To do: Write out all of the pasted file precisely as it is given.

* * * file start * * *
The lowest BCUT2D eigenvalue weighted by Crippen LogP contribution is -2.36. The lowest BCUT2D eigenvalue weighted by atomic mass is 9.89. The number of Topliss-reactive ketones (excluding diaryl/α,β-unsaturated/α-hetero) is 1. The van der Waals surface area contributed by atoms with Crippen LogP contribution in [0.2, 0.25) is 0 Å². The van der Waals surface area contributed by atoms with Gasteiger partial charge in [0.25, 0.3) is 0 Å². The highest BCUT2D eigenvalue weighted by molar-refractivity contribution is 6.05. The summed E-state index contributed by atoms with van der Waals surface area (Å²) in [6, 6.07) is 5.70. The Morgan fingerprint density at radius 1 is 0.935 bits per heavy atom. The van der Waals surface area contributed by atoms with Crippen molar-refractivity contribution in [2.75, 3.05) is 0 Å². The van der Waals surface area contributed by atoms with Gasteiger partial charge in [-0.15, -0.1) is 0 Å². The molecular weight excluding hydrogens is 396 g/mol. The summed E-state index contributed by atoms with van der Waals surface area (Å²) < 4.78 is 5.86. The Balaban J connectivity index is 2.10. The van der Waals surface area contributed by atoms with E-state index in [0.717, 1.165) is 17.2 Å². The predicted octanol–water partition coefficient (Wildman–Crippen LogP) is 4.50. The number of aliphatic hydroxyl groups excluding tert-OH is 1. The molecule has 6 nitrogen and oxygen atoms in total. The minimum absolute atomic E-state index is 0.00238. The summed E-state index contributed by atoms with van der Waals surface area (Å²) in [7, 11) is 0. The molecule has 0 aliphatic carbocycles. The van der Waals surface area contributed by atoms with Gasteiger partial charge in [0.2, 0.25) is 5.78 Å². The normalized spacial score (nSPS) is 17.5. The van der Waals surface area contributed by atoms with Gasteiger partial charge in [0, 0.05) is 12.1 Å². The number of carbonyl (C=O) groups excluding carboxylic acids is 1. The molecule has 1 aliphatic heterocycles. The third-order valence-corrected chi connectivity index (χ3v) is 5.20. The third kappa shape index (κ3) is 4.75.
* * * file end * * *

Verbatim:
The lowest BCUT2D eigenvalue weighted by Crippen LogP contribution is -2.36. The lowest BCUT2D eigenvalue weighted by atomic mass is 9.89. The number of Topliss-reactive ketones (excluding diaryl/α,β-unsaturated/α-hetero) is 1. The van der Waals surface area contributed by atoms with Crippen LogP contribution in [0.2, 0.25) is 0 Å². The van der Waals surface area contributed by atoms with Gasteiger partial charge in [0.25, 0.3) is 0 Å². The highest BCUT2D eigenvalue weighted by molar-refractivity contribution is 6.05. The summed E-state index contributed by atoms with van der Waals surface area (Å²) in [6, 6.07) is 5.70. The Morgan fingerprint density at radius 1 is 0.935 bits per heavy atom. The van der Waals surface area contributed by atoms with Crippen molar-refractivity contribution in [2.75, 3.05) is 0 Å². The van der Waals surface area contributed by atoms with Gasteiger partial charge in [-0.15, -0.1) is 0 Å². The molecular weight excluding hydrogens is 396 g/mol. The summed E-state index contributed by atoms with van der Waals surface area (Å²) < 4.78 is 5.86. The Balaban J connectivity index is 2.10. The van der Waals surface area contributed by atoms with E-state index in [0.717, 1.165) is 17.2 Å². The predicted octanol–water partition coefficient (Wildman–Crippen LogP) is 4.50. The number of aliphatic hydroxyl groups excluding tert-OH is 1. The molecule has 6 nitrogen and oxygen atoms in total. The minimum absolute atomic E-state index is 0.00238. The summed E-state index contributed by atoms with van der Waals surface area (Å²) in [7, 11) is 0. The molecule has 0 aliphatic carbocycles. The van der Waals surface area contributed by atoms with Gasteiger partial charge in [0.2, 0.25) is 5.78 Å². The normalized spacial score (nSPS) is 17.5. The van der Waals surface area contributed by atoms with Gasteiger partial charge in [0, 0.05) is 12.1 Å². The number of carbonyl (C=O) groups excluding carboxylic acids is 1. The molecule has 1 aliphatic heterocycles. The third-order valence-corrected chi connectivity index (χ3v) is 5.20. The third kappa shape index (κ3) is 4.75.